Jesus said He prayed for Peter. What do we learn from this encounter?

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I have a memory of an elder at Thursday evening prayer meetings in Britain, some forty years ago. Wednesday is normal for prayer meetings in America, but in Britain, it tended to be Thursday. This elder prayed long prayers. He was not an educated man, but he read a lot. He often used the language of Cranmer’s Book of Common Prayer. His prayers were full of “thees” and “thous” and so on, and they were very structured, ordered, and thought out. They would last for fifteen minutes. The elder always prayed for me, the minister. I always felt helped, blessed, reassured, and comforted by the fact that this godly man, who was more than twice my age, would pray for me, but even more so, Jesus prays for us.

Jesus ever lives to intercede for us. Every day, He is bringing our needs, our trials, and our difficulties to the Father. He sees us in all of our frailty. Think about the power of Jesus’ prayers and the relationship He has with His heavenly Father—how could the Father say “no” to a prayer of the Lord Jesus? Jesus praying on behalf of Peter is a very comforting thing to me. He said to Peter, “Satan has desired to have you that he may sift you as wheat, but I have prayed for you that your faith will not fail” (Luke 22:31–32).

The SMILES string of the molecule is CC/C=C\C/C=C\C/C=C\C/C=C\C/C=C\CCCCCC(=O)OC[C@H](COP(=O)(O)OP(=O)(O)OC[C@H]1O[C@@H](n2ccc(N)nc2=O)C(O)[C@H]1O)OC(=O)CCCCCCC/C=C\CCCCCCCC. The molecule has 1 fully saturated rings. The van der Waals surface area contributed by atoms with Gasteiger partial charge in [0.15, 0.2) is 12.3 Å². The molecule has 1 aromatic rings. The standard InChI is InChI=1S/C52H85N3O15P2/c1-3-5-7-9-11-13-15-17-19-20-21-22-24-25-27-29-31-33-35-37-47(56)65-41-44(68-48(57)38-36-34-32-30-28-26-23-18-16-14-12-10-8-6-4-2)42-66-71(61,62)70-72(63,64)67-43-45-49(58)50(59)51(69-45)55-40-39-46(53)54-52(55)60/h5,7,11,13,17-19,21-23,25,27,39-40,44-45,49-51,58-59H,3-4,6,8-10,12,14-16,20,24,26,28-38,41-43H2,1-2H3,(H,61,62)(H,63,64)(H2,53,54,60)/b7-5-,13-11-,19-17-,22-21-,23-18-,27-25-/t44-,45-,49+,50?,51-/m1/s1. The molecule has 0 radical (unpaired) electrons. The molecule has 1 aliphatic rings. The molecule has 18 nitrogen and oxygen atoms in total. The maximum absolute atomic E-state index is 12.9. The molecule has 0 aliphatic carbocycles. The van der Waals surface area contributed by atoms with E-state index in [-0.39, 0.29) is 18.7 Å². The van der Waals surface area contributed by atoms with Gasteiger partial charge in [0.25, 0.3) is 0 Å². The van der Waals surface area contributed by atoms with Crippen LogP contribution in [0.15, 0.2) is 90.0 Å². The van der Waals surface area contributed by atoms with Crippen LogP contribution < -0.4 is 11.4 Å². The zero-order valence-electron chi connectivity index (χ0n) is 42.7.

What a blessing it is to wake up in the morning and know that Jesus has already prayed for us. As we face the trials of the day, yes, we solicit the prayers of our brothers, sisters, and close friends, but there’s something even more wonderful about the fact that Jesus, in His office as Great High Priest, continues to pray for us with great fervency and passion.

This transcript is from a live Ask Ligonier event with Derek Thomas and has been lightly edited for readability. To ask Ligonier a biblical or theological question, email or message us on Facebook or Twitter.